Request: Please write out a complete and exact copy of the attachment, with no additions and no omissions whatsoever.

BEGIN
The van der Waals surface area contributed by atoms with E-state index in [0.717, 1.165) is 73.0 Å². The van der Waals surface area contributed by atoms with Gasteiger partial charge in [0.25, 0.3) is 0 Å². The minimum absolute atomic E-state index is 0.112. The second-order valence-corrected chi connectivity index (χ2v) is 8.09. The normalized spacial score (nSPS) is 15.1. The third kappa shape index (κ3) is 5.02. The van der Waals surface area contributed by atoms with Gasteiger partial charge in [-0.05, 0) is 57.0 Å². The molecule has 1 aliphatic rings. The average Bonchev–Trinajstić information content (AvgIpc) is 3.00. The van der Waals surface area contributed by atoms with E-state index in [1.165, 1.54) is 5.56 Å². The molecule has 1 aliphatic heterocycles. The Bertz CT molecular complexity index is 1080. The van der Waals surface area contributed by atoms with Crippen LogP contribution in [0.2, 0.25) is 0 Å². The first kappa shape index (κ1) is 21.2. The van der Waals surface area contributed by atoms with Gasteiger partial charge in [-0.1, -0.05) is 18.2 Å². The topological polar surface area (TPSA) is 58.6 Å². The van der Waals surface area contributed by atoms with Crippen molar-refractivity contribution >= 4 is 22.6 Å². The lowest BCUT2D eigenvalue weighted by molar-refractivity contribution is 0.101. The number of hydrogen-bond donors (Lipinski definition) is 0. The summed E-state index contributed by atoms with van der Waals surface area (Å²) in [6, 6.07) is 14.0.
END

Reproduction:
The van der Waals surface area contributed by atoms with E-state index in [0.717, 1.165) is 73.0 Å². The van der Waals surface area contributed by atoms with Gasteiger partial charge in [0.25, 0.3) is 0 Å². The minimum absolute atomic E-state index is 0.112. The second-order valence-corrected chi connectivity index (χ2v) is 8.09. The normalized spacial score (nSPS) is 15.1. The third kappa shape index (κ3) is 5.02. The van der Waals surface area contributed by atoms with Gasteiger partial charge in [-0.05, 0) is 57.0 Å². The molecule has 1 aliphatic rings. The average Bonchev–Trinajstić information content (AvgIpc) is 3.00. The van der Waals surface area contributed by atoms with E-state index in [1.165, 1.54) is 5.56 Å². The molecule has 1 aliphatic heterocycles. The Bertz CT molecular complexity index is 1080. The van der Waals surface area contributed by atoms with Crippen LogP contribution in [0.2, 0.25) is 0 Å². The first kappa shape index (κ1) is 21.2. The van der Waals surface area contributed by atoms with Gasteiger partial charge in [-0.1, -0.05) is 18.2 Å². The topological polar surface area (TPSA) is 58.6 Å². The van der Waals surface area contributed by atoms with Crippen molar-refractivity contribution >= 4 is 22.6 Å². The lowest BCUT2D eigenvalue weighted by molar-refractivity contribution is 0.101. The number of hydrogen-bond donors (Lipinski definition) is 0. The summed E-state index contributed by atoms with van der Waals surface area (Å²) in [6, 6.07) is 14.0.